Sunday, October 02, 2016

Articles and comments on worship: The place of culture in Christian faith


Suscipe, sancte Pater...

  • Mass: Omnia, quae fecisti. Commemoration of the Guardian Angels? Probably not in our 1962 Missal. Gaudeamus omnes in Domino. External Solemnity of Our Lady of Victories, commonly called Our Lady of the Rosary, with commemoration (second collect and second postcommunion verse) of the 20th Sunday after Pentecost. Preface was of the Trinity, for the Sunday. I thought the external solemnity would be next Sunday, after the feast. Anyway, as Fr. McKale mentioned, this celebrates the victory of the allied Catholic European naval forces under the papal flag at the battle of Lepanto, "saving Europe" from the Mohammedans. Don't invade; don't invite. Jesus saves; Mary prays.
  • Communion of love: Thomas Merton and liturgical reform. I'm not liberal high church (Episcopalian) but I agree with him. Among the places I like going to Mass is the daily Mass chapel, the 1920s former convent chapel, in the parish I live in, the Novus Ordo in spirit and in truth. (The return to tradition in English that John Paul II signed off on and Benedict XVI implemented five years ago. I've been back in the church going on five years.) But the old Mass is home. The goal of the old liturgical renewal was do the old services well, in the right spirit and knowledgeably (as Merton found at Corpus Christi, Manhattan), not to write new services, which is un-Catholic. At least three bad things happened to Roman Rite practice with Vatican II: 1) the space-age notion of "progress," a shiny, streamlined liturgy for modern man; not heretical but naïve, partly coming from the hubris of the new field of liturgical studies, so let's throw centuries of caution to the wind and write anew; 2) the dumb notion that "active participation" means any audible or visible response from the congregation, no matter how off-base or insipid, not a knowledgeable joining in common prayer, which can be silent; and 3) while most liturgical-movement clergy were sound (the movement revived Gregorian chant, wanting a congregationally sung High Mass, and created a traditionalist standby, the wonderful hand missal), a few, such as Annibale Bugnini, were heretics; neo-Protestants.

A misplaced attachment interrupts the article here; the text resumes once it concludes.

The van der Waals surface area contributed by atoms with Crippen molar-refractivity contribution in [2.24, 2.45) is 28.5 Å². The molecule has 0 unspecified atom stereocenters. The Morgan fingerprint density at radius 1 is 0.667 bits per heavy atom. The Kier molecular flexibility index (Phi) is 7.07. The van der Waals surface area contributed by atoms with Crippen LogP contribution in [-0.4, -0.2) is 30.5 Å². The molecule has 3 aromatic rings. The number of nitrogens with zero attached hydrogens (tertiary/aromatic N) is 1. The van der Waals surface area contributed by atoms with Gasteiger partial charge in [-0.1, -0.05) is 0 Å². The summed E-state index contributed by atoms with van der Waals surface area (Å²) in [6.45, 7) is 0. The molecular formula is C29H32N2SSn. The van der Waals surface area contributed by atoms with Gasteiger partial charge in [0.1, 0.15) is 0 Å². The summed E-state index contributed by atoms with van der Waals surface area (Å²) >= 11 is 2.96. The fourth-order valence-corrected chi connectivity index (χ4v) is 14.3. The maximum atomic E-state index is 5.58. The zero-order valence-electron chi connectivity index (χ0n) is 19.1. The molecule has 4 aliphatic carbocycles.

• Lutheran Satire, from our close cousins, traditional Lutherans: Mr. Thompson and the vicar invent Children's Church. Blaming the Anglicans and Victorian sentimentality.
  • From the evangelicals: Dear parents: Your teens don't need contemporary worship.
  • Meanwhile, the secular world pushes religion as mere self-expression: deep-six that Jesus stuff and worship your blackness, for example.
  • The Anti-Gnostic: Hierarch of "Eastern America." The Serbians, the Levantines, the Meso-Americans, the Afghans, and on and on, are not coming here to be HERE; they are coming here to have a better THERE.
  • Two from Huw Richardson (paraphrasing: "I'm Russian Orthodox. I'm gay. But there's no such thing as gay Orthodoxy, just Orthodoxy."). Don't miss the comboxes:
    • Boutique-odoxy. Like inculturation: parishes have personalities and reflect the quirks of their priests, but how far should that go? Mistaking your nations/tribes and cultures for the church is the sin of Eastern Orthodoxy. An approach that's too parochial, that's congregationalist, can turn into that. On the other hand, semi-congregationalism, such as Easterners' grassroots traditionalism, can be a hedge against liberalism.
    • Relevant beauty. A Protestant culture isn't hospitable to Catholicism, so you can, and in some cases such as that, should mimic the old country, but you don't have to, sometimes you shouldn't, and let's not get confused about our mission.

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